2021 SCC Vol. 9 Part 3

In Part 3 of Volume 9, read this very interesting decision, where the Election Commission of India (EC) had sought a direction restraining the media from reporting on court proceedings after Madras High Court made certain oral remarks attributing responsibility to the EC for the present surge in the number of cases of COVID-19, due to their failure to implement appropriate COVID-19 safety measures and protocol during the elections, the bench of Dr. DY Chandrachud and MR Shah, JJ has refused to restrain the media from reporting on Court proceedings and made a strong case in favour of Open Court and freedom of press.[Election Commission of India v. M.R. Vijayabhaskar, (2021) 9 SCC 770]

Short Notes: 6


Arbitration and Conciliation Act, 1996 — Ss. 11(6) and 11(6-A) r/w S. 8 — Appointment of arbitrator — Arbitrability of disputes: Limitations upon Court’s intervention at the stage of appointment i.e. the issue whether the claims are arbitrable or not, held, ordinarily falls within the domain of the arbitration. [Zostel Hospitality (P) Ltd. v. Oravel Stays (P) Ltd.,(2021) 9 SCC 765]

Arbitration and Conciliation Act, 1996 — Ss. 11, 8 and 11(6-A) — Interference by Court at referral stage: Interference by Court at referral stage is restricted to cases where it is manifest that the claims are ex facie time-barred and dead, or there is no subsisting dispute. Prima facie review by Court at referral stage is not warranted, when the same would be inconclusive or inadequate, requiring detailed examination. Court exercising power under S. 11 would refer the matter to arbitration when contentions relating to non-arbitrability are plainly arguable, or when facts are contested. Further, the Court cannot, at the referral stage, enter into a mini trial or elaborate review of the facts and law which would usurp the jurisdiction of the arbitrator. Disputed question of novation of agreement containing arbitration clause is thus non-determinable by Court at the stage of reference when it would result in a mini trial or elaborate review of facts and law. [Sanjiv Prakash v. Seema Kukreja, (2021) 9 SCC 732]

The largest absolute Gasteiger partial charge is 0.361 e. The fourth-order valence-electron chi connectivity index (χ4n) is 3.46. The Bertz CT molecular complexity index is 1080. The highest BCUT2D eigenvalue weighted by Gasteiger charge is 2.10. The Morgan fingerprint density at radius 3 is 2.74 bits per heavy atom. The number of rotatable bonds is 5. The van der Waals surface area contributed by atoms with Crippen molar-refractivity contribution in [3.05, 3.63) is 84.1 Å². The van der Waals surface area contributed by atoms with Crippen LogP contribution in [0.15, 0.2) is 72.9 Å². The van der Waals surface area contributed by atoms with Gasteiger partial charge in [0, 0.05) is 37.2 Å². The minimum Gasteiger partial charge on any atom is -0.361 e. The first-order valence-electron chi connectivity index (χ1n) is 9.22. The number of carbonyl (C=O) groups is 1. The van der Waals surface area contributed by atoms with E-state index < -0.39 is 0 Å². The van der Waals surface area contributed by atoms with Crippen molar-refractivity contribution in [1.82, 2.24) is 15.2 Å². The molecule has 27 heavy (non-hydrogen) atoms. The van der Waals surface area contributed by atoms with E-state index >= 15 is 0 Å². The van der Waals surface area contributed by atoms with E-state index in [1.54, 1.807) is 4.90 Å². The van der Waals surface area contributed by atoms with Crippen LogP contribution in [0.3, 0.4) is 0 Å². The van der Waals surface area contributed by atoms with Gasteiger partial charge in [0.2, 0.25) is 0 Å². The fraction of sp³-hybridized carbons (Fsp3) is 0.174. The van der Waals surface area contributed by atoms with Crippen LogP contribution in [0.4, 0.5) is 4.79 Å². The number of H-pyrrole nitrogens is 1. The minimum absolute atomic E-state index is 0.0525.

Civil Procedure Code, 1908 — S. 25 — Transfer of cases — Matrimonial dispute: In this case, as the matter was at advanced stage of trial, prayer for transfer was rejected. However, respondent husband was directed to pay Rs 4000 as expenses towards appearance of petitioner wife on each date of hearing. [Abhilasha Gupta v. Harimohan Gupta, (2021) 9 SCC 730]

Constitution of India — Art. 19(1)(a) — Open court: Citizens have right to information relating to court proceedings, except in-camera proceedings. This includes the right to know the observations/remarks made by Judges during course of hearing, not forming part of judgment or binding decision, which the media is free to report. Exchange of legal arguments before court must be accessible to public scrutiny which is crucial for transparency, accountability, public faith and confidence in the process and vital for functioning of democracy. Open court also serves educational purpose by enabling citizens to know how practical application of the law impacts upon their rights. [Election Commission of India v. M.R. Vijayabhaskar, (2021) 9 SCC 770]